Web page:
THE realestate boom currently being witnessed in the region is a welcomed sign of a strong economy.
Reports from throughout the region that houses are being sold ‘sight unseen’ demonstrates the strong attraction to the region from people far afield.
Anecdotally some people have purchased properties as a ‘safe haven’ during the Covid-19 pandemic – away from the metropolitan regions – while others have simply noticed the great value for money local properties represent.
The reality is that housing in our region has been under-priced for many years.
Prior to the current up-swing, housing prices remained flat or with slight rises over the medium to long term.
New developments across the region are selling like hotcakes.
One person said: ‘Put a fence around any piece of grass and it will sell.”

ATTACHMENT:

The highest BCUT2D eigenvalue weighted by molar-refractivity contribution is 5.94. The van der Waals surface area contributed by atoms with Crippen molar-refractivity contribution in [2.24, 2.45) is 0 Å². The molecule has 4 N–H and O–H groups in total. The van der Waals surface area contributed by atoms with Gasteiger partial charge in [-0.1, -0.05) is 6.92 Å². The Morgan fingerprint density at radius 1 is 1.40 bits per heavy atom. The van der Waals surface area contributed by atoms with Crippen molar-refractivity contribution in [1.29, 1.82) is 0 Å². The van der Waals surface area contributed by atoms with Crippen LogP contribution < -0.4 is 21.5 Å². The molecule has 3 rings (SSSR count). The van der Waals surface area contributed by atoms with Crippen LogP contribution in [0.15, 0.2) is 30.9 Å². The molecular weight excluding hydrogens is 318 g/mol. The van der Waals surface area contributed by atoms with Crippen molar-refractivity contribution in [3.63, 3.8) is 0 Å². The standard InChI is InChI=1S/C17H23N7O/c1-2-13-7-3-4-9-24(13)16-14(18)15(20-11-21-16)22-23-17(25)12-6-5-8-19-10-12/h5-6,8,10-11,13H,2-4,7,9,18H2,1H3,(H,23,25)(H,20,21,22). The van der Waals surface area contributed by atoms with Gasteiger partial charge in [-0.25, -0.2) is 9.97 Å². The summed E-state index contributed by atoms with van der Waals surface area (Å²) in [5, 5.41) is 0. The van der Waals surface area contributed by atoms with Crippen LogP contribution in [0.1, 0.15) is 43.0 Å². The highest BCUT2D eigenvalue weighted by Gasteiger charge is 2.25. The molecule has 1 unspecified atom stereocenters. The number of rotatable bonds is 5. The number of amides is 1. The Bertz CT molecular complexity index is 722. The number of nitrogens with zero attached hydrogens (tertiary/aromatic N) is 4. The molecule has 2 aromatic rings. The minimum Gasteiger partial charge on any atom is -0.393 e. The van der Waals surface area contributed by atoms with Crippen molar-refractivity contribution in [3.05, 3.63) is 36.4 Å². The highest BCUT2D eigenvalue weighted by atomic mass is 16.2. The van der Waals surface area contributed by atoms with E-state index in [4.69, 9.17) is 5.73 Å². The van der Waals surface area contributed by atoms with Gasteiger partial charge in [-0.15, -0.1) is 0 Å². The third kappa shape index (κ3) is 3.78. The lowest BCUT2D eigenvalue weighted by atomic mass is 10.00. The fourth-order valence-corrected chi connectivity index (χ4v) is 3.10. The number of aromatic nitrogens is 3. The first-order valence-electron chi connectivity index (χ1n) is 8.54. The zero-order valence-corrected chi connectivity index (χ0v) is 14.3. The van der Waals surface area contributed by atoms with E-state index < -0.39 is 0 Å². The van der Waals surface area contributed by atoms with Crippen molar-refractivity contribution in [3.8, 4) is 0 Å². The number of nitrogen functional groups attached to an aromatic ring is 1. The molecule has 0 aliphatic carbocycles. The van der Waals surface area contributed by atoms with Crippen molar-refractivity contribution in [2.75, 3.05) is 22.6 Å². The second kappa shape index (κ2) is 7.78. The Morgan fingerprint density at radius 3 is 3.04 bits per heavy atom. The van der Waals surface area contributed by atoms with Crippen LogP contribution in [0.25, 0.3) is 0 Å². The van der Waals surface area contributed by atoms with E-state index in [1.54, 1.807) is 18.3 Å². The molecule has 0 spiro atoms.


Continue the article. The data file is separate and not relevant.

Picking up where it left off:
Outside of Mount Gambier, towns in the region are also experiencing the same demand and some face the problem of a the lack of new developments.
While it’s good news that demand is high and house prices are rising for homeowners, affordability may be an issue for others.
Bank interest rates are extremely low at the moment – the question is how long can they stay at the current historic low.
It wasn’t that long ago that interest rates around eight per cent were regarded as normal and expected by investors.
Of course, anyone who took out a home loan in the late 1980’s would have thought a 10 per cent interest rate from the bank was cheap as this was coming off the back of interest rates hitting double that during that decade’s recession.
So, what does the future look like for those buying their first home at historically low interest rates?
Investors, like self-funded retires, like high capital growth and high interest rates – first home buyers fear it.